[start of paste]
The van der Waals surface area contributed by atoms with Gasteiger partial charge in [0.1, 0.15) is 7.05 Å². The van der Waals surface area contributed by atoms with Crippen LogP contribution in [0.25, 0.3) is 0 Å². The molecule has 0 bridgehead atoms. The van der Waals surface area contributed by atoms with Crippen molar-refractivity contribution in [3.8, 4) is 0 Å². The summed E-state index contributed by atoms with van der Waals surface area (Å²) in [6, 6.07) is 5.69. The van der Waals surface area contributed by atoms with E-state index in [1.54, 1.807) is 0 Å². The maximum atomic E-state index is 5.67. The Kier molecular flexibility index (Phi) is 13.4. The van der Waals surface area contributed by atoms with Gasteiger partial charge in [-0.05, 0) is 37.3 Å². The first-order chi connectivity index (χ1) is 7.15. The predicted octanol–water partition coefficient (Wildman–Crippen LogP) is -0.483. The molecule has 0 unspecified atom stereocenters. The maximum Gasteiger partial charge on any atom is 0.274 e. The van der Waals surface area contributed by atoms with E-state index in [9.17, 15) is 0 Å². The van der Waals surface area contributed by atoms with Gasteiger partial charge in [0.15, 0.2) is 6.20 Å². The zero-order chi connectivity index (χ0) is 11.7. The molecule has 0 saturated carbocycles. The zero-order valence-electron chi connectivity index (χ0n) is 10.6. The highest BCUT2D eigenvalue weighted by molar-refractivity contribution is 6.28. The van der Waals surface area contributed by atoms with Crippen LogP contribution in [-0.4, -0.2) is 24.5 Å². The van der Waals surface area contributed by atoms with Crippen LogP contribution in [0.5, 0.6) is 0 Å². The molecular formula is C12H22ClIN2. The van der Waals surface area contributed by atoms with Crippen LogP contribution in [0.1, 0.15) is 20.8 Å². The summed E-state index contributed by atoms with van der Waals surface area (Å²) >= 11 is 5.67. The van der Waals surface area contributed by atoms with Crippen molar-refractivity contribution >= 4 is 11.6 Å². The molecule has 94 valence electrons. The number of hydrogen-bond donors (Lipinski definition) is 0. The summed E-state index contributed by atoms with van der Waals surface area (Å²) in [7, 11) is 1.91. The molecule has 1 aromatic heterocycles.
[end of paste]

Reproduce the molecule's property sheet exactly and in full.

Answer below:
The van der Waals surface area contributed by atoms with Gasteiger partial charge in [0.1, 0.15) is 7.05 Å². The van der Waals surface area contributed by atoms with Crippen LogP contribution in [0.25, 0.3) is 0 Å². The molecule has 0 bridgehead atoms. The van der Waals surface area contributed by atoms with Crippen molar-refractivity contribution in [3.8, 4) is 0 Å². The summed E-state index contributed by atoms with van der Waals surface area (Å²) in [6, 6.07) is 5.69. The van der Waals surface area contributed by atoms with E-state index in [1.54, 1.807) is 0 Å². The maximum atomic E-state index is 5.67. The Kier molecular flexibility index (Phi) is 13.4. The van der Waals surface area contributed by atoms with Gasteiger partial charge in [-0.05, 0) is 37.3 Å². The first-order chi connectivity index (χ1) is 7.15. The predicted octanol–water partition coefficient (Wildman–Crippen LogP) is -0.483. The molecule has 0 unspecified atom stereocenters. The maximum Gasteiger partial charge on any atom is 0.274 e. The van der Waals surface area contributed by atoms with E-state index in [9.17, 15) is 0 Å². The van der Waals surface area contributed by atoms with Gasteiger partial charge in [0.15, 0.2) is 6.20 Å². The zero-order chi connectivity index (χ0) is 11.7. The molecule has 0 saturated carbocycles. The zero-order valence-electron chi connectivity index (χ0n) is 10.6. The highest BCUT2D eigenvalue weighted by molar-refractivity contribution is 6.28. The van der Waals surface area contributed by atoms with Crippen LogP contribution in [-0.4, -0.2) is 24.5 Å². The van der Waals surface area contributed by atoms with Crippen LogP contribution in [0.5, 0.6) is 0 Å². The molecular formula is C12H22ClIN2. The van der Waals surface area contributed by atoms with Crippen LogP contribution in [0.1, 0.15) is 20.8 Å². The summed E-state index contributed by atoms with van der Waals surface area (Å²) >= 11 is 5.67. The van der Waals surface area contributed by atoms with Crippen molar-refractivity contribution >= 4 is 11.6 Å². The molecule has 94 valence electrons. The number of hydrogen-bond donors (Lipinski definition) is 0. The summed E-state index contributed by atoms with van der Waals surface area (Å²) in [7, 11) is 1.91. The molecule has 1 aromatic heterocycles.